SILVER SPRING, Md. — American Jews were targets of more anti-Semitic incidents in 2019 than any other year over the past four decades, a surge marked by deadly attacks on a California synagogue, a Jewish grocery store in New Jersey and a rabbi's New York home, the Anti-Defamation League reported Tuesday.
The Jewish civil rights group counted 2,107 anti-Semitic incidents in 2019, finding 61 physical assault cases, 1,127 instances of harassment and 919 acts of vandalism. That's the highest annual tally since the New York City-based group began tracking anti-Semitic incidents in 1979. It also marked a 12% increase over the 1,879 incidents it counted in 2018.
Jonathan Greenblatt, the group's CEO, attributes last year's record high to a "normalization of anti-Semitic tropes," the "charged politics of the day" and social media. This year, he said, the COVID-19 pandemic is fueling anti-Semitic conspiracy theories.
"Anti-Semitism is a virus. It is like a disease, and it persists," Greenblatt said. "It's sometimes known as the oldest hatred. It never seems to go away. There truly is no single antidote or cure."
The ADL's count of anti-Semitic assaults involved 95 victims. More than half of the assaults occurred in New York City, including 25 in Brooklyn. Eight of those Brooklyn assaults happened during a span of eight days in December, primarily in neighborhoods where many Orthodox Jews live.
"Objects were thrown at victims, antisemitic slurs were shouted, and at least three victims were hit or punched in their heads or faces," says the report first given exclusively to The Associated Press.
The ADL defines an anti-Semitic assault as "an attempt to inflict physical harm on one or more people who are Jewish or perceived to be Jewish, accompanied by evidence of antisemitic animus." Three of those 2019 assaults were deadly.
A 20-year-old former nursing student, John T. Earnest, awaits trial on charges he killed a woman and wounded three other people during an attack on Chabad of Poway synagogue near San Diego in April 2019. The gunman told a 911 dispatcher that he shot up the synagogue on the last day of Passover because Jews were trying to "destroy all white people," according to prosecutors.
Attacks in Jersey City, New Jersey, killed a police detective in a cemetery and three people at a kosher market in December. Authorities said the attackers, David Anderson and Francine Graham, were motivated by a hatred of Jewish people and law enforcement.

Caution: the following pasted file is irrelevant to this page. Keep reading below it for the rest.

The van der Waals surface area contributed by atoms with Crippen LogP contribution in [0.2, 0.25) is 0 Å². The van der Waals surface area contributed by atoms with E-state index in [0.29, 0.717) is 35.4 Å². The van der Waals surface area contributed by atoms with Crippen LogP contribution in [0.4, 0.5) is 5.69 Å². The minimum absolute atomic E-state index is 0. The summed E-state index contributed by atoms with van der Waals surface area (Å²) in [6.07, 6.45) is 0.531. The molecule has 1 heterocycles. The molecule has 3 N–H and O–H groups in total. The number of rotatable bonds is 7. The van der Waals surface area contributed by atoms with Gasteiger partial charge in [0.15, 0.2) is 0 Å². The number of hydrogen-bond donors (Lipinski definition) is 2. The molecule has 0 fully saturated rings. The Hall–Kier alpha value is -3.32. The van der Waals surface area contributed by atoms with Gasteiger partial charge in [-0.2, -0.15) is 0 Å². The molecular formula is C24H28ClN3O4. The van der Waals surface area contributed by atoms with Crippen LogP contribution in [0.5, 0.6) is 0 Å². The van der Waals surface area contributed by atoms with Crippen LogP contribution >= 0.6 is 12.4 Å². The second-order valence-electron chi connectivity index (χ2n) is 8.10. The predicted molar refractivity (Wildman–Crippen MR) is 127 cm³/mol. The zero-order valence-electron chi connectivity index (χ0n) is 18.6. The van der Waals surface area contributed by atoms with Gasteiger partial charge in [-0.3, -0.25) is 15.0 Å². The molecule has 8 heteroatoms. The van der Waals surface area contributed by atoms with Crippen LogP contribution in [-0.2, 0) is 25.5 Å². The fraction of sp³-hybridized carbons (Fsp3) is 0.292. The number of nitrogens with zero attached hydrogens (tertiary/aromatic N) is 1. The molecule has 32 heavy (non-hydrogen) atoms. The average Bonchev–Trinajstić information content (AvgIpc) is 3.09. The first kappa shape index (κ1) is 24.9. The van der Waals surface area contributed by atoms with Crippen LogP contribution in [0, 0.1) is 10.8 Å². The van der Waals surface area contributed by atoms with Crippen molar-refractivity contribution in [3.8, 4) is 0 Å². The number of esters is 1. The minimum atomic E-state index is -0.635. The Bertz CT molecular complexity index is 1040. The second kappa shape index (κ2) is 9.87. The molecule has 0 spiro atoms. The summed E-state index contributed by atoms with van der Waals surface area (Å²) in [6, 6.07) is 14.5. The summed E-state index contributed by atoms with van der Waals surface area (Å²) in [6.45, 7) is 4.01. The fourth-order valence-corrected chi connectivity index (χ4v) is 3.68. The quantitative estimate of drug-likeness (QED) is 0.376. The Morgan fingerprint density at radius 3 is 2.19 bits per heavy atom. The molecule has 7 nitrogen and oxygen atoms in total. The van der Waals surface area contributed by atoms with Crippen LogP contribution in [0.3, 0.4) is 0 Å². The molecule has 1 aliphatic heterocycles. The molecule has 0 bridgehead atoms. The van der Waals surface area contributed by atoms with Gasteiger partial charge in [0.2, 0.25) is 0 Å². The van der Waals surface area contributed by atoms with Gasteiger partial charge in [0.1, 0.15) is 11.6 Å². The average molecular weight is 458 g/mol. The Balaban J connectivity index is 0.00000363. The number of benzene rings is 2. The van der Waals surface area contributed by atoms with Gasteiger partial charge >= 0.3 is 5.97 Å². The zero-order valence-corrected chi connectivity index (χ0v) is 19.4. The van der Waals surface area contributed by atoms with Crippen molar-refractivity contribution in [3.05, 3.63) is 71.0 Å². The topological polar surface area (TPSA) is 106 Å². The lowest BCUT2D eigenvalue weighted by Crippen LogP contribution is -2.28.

A 37-year-old man, Grafton Thomas, was charged with stabbing five people with a machete at a Hanukkah celebration at a rabbi's home in Monsey, an Orthodox Jewish community north of New York City. One of the five victims died three months after the Dec. 28 attack. Federal prosecutors said Thomas had handwritten journals containing anti-Semitic comments and a swastika.
The ADL's report attributed 270 anti-Semitic incidents to extremist groups or individuals. A separate ADL report, released in February, found that 2019 was the sixth deadliest year for violence by all domestic extremists since 1970.
The ADL counted 919 vandalism incidents in 2019, a 19% increase from 774 incidents in 2018.
Two men described by authorities as members of a white supremacist group called The Base were charged with conspiring last year to vandalize synagogues, including Beth Israel Sinai Congregation in Racine, Wisconsin. Even before his synagogue was defaced with swastikas, Rabbi Martyn Adelberg sensed that anti-Semitic incidents in the U.S. have been increasing as extremist rhetoric migrates from the internet's fringes to mainstream platforms.
"It provokes something else, too: an undying outpouring of love," he said, noting that a crowd of 150 people — at least five times the normal size and consisting mostly of gentiles — attended the first service at the temple after the vandalism. "The support was overwhelming."
The ADL says it helped authorities identify a suspect accused of plastering white supremacist and anti-Semitic stickers on a display case at Chabad Jewish Center in Ocean City, Maryland. Rabbi Noam Cohen, the center's director, said anti-Semitism has ebbed and flowed for centuries. He views the vandalism of his center as an isolated incident, not a sign of growing anti-Semitism.
"Maybe I'm naive, but I hope not," he said.
The ADL tallied 1,127 harassment incidents last year, a 6% increase over 2018. The group defined these incidents as cases in which at least one Jewish person reported feeling harassed by the perceived anti-Semitic words or actions of another person or group.
The ADL report doesn't try to fully assess online anti-Semitism, but it does include incidents in which individuals or groups received anti-Semitic content in direct messages, on listservs or in social media settings "where they would have the reasonable expectation to not be subjected to anti-Semitism."
The ADL counted 171 anti-Semitic incidents last year referencing Israel or Zionism, including five instances in which members of a white supremacist group, Patriot Front, protested outside Israel-aligned organizations to oppose "Zionist influence" over the U.S. government.
"Although it is not antisemitic to protest Israeli policies, these protests must be considered within the context of this group's well-documented antisemitic agenda," the report says.
The ADL says it tries to avoid conflating general criticism of Israel with anti-Semitism. "However, Israel-related harassment of groups or individuals may be included when the harassment incorporates established anti-Jewish references, accusations and/or conspiracy theories, or when they demonize American Jews for their support of Israel," the report says.